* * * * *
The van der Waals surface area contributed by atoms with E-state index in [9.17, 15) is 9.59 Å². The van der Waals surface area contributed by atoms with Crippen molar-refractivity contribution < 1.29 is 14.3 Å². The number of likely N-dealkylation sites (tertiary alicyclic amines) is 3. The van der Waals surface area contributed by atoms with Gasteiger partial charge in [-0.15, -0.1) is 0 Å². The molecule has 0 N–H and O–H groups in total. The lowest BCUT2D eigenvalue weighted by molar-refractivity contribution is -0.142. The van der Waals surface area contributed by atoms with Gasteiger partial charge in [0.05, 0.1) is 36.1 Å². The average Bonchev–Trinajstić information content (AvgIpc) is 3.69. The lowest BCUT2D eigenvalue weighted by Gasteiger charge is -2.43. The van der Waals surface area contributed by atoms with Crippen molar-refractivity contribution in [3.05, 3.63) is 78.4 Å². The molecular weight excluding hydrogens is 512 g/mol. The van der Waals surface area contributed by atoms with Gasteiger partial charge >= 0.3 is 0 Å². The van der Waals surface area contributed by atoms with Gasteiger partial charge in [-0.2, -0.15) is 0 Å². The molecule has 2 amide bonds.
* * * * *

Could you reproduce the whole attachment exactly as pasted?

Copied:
The van der Waals surface area contributed by atoms with E-state index in [9.17, 15) is 9.59 Å². The van der Waals surface area contributed by atoms with Crippen molar-refractivity contribution < 1.29 is 14.3 Å². The number of likely N-dealkylation sites (tertiary alicyclic amines) is 3. The van der Waals surface area contributed by atoms with Gasteiger partial charge in [-0.15, -0.1) is 0 Å². The molecule has 0 N–H and O–H groups in total. The lowest BCUT2D eigenvalue weighted by molar-refractivity contribution is -0.142. The van der Waals surface area contributed by atoms with Gasteiger partial charge in [0.05, 0.1) is 36.1 Å². The average Bonchev–Trinajstić information content (AvgIpc) is 3.69. The lowest BCUT2D eigenvalue weighted by Gasteiger charge is -2.43. The van der Waals surface area contributed by atoms with Crippen molar-refractivity contribution in [3.05, 3.63) is 78.4 Å². The molecular weight excluding hydrogens is 512 g/mol. The van der Waals surface area contributed by atoms with Gasteiger partial charge >= 0.3 is 0 Å². The van der Waals surface area contributed by atoms with Gasteiger partial charge in [-0.2, -0.15) is 0 Å². The molecule has 2 amide bonds.